Foreign Ownership and Labour Markets in Sub-Saharan African Firms
Abstract In this paper we examine whether foreign-owned firms pay higher wages and have higher levels of employment than domestically-owned firms in a cross-section of sub-Saharan African (SSA) firms using data from 19 SSA countries. We also test for the presence of wage spillovers, examining whether the wages offered by foreign-owned firms in an industry impact upon the wages paid by domestically-owned firms. Our results indicate that foreign-owned firms tend to pay higher average wages, employ more workers and generate positive human capital effects. This tends to be true for total employment and average wages for all workers as well as for blue- and white-collar workers separately. The effects of foreign ownership tend to be stronger for white-collar workers when considering wages and for blue-collar workers when considering employment. Our results also suggest that the presence of foreign-owned firms does not significantly impact upon the wages paid by domestically-owned firms however.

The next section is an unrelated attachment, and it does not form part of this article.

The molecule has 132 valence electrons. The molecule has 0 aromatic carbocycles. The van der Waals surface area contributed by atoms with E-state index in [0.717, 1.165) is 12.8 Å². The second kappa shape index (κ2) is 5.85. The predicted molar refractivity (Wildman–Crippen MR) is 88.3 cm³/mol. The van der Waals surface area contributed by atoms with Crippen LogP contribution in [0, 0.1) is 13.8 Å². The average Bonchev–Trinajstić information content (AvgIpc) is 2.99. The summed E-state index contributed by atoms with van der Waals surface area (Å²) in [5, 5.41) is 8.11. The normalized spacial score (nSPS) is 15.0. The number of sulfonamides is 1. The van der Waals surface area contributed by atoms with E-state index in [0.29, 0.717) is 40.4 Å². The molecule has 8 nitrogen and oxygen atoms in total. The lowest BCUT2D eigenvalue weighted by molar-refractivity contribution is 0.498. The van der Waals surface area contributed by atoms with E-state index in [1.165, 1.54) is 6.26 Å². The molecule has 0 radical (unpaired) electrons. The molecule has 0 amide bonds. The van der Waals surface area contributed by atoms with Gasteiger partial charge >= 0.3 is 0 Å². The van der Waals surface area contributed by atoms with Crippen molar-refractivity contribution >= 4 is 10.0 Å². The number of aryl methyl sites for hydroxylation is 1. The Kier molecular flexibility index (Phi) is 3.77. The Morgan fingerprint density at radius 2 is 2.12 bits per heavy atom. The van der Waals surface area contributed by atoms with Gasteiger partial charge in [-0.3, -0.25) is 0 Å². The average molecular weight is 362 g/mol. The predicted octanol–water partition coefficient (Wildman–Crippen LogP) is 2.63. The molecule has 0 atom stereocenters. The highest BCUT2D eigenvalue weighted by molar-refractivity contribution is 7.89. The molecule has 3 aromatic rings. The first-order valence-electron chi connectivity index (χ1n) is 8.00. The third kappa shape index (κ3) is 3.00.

|Length:||34 pages including 11 Tables and 3 Figures|
|Date of creation:||Mar 2013|
|Publication status:||Published as wiiw Working Paper|
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References listed on IDEAS
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- Aitken, Brian & Harrison, Ann & Lipsey, Robert E., 1996.
"Wages and foreign ownership A comparative study of Mexico, Venezuela, and the United States,"
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- Roger Bandick & Patrik Karpaty, "undated".
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07/35, University of Nottingham, GEP.
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- Zadia Feliciano & Robert E. Lipsey, 1999. "Foreign Ownership and Wages in the United States, 1987 - 1992," NBER Working Papers 6923, National Bureau of Economic Research, Inc.
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